“Quinn is enjoying a nice rise in the draft rankings through the first half of the season,” Future Considerations head Eastern scout Dylan Galloway said. “As a highly intelligent and well rounded player, Quinn is excellent at creating plays and making space for himself and his teammates. He likes to skate with the puck and is constantly surveying the ice looking for the next play.”

After the season was forced to end, this was the opinion from of Cam Robinson of Dobber Prospects:

It’s not too often we see a draft-eligible OHLer pop 50 goals. Quinn did it despite his season-ending abruptly thanks to Covid-19. He accomplished this while playing on a stacked 67s squad, but played his 5v5 minutes away from Rossi. He’s nearly as old as you can be for the class, but his release is legit.

For reference, Marco Rossi (who should go in the top ten this year) had 81 assists for the Ottawa 67s this season – so it is important to note that Quinn’s 52 goals was not the direct product of that. Anyways, finally – here’s a look at what Mike Morreale had to say for NHL.com on March 20:

Scouts have taken notice after a solid summer of training. He’s versatile enough to play all three forward positions and has the offensive instincts to execute plays. He was second in the OHL with 52 goals and tied for eighth with 89 points in 62 games.

There’s a repeating pattern here that I like quite a bit in Jack Quinn - he had flaws in his game coming into his draft year, but corrected those flaws. In just his second full OHL season, he made a huge jump in points that is very enticing but likely hard to replicate. He may be a player that adjusts well - or he may be someone who had some physical maturation and had an easier time playing against the young competition.

Video Highlights: This video is a compilation of Quinn’s plays with Ottawa this season. It’s hard to judge a player just off of these highlights, but there’s not a lot off video other than his goals and some of his assists.

There is a distinct positive that I can see in this video. While some of his goals seem the product of him being able to take advantage of the looser, undeveloped physicality of junior defenses, Quinn gets himself into great position for deflections, rebounds, and passing plays between him and his teammates. While some of the slipping-between-defensemen plays aren’t as replicatable in the NHL, his release is legit - and he knows how to use it to make the defense over-focus on him. His power play assist from his strong side wing at 3:52 in the video was a particularly nice fake shot, and his turnaround goal on the following highlight goes to show the reason that defenses respect his shot. He needs very little time to shoot, and can make a lot of whatever space he gets.

Where Would Quinn Fit?: While draft profiles regard him as an all-position option at forward, I would strictly focus his development on his play as a winger. He would play well with a center that can crash the net for his rebounds, and I would rather focus on attaining his offensive ceiling than try to have him learn the defensive responsibility of being an NHL center. He seems to be a skater focused on economy of movement away from the puck rather than complex maneuvers with the puck in order to get the play he wants - and that bodes well for a team that is built too much on the individual efforts of a few players.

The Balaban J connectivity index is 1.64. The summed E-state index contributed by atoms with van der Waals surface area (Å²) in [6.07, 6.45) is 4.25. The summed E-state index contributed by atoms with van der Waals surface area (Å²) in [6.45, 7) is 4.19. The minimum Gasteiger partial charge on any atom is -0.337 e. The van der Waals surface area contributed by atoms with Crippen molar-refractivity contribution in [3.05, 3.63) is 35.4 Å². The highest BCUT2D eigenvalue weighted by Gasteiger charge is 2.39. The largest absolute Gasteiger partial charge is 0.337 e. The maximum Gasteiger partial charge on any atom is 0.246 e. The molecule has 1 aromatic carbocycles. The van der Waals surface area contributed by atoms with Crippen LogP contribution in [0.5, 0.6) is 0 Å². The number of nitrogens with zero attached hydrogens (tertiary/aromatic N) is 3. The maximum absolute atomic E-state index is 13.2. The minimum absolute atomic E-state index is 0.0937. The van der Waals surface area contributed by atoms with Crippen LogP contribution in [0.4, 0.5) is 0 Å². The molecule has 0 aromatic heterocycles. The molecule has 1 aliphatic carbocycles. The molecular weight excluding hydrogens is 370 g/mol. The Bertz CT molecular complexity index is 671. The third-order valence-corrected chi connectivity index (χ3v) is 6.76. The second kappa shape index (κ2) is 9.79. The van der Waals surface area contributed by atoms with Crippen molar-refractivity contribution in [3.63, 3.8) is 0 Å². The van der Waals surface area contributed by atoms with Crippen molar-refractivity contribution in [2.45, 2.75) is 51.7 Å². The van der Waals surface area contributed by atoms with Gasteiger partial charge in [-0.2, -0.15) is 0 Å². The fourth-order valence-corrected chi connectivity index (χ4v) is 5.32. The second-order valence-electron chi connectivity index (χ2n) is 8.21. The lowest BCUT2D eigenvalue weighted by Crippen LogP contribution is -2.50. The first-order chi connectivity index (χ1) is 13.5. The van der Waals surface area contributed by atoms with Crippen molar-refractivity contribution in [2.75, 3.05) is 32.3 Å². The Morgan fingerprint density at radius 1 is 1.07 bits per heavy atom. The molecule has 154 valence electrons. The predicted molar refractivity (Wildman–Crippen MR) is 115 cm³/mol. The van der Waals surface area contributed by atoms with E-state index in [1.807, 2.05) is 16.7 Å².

Given his shot and tenacity, I would see Jack Quinn as a natural replacement for Kyle Palmieri as the Devils’ top scorer ages into his 30s. Given his quick development in the OHL, I do not think it is out of the realm of possibility that the right team would give Quinn an NHL look in his first season, but he is probably someone that should be in a league better than juniors but lesser than the NHL. Though, as someone who was born just under a week too late to be eligible for the 2019 draft, he could force the hand of whomever drafts him to get him out of juniors with a good training camp performance (if there is training camp).

I look at it this way - the Devils have a lot of playmakers on the forward end who aren’t driven enough to score goals or don’t have the shot to make use of opportunities. Players like Pavel Zacha and Jesper Bratt fall into the former category, while Jack Hughes falls into the latter. Jack Quinn is a solid option to completely change the look of the winger prospect pool that the Devils have. Having also watched Miles Wood play on the top line towards the end of this season, I think the Devils need to start looking for more positionally sound forwards to complement the likes of Nico Hischier and Jack Hughes. Quinn puts himself in places where he can score, and he doesn’t make the unnecessary play - he just shoots when given the opportunity.

As a finishing thought, the OHL coaches do a yearly poll where they rank players in general categories divided into the two conferences. Jack Quinn made top three appearances on three criteria in the coaches poll in 2020. In Most Improved Player, he received 29 of a possible 45 points for first place. In Most Dangerous in Goal Area, he received 21 points for third place. For Best Shot, he received 18 points for third place. He might not be Kaliyev, but he’s not too far behind...and when you look at how quick he’s improving...

I would think about it with the Arizona pick, and definitely pull the trigger if the Devils have the Vancouver pick and he falls to there. His improvements in skating bode well for an adjustment to professional hockey, as he doesn’t seem the type of player that would turn out to only bring his shot to the table.

Your Thoughts: What do you think about Jack Quinn as an option? Do you think he would be a good choice? Do you think he should play another season in juniors, or do you think his growth trajectory places him as too good for the league? Do you think he would have too hard a time adjusting to NHL defensive coverage? If he were picked by the Devils, which center would you most want to see him play with? Leave your thoughts in the comments below.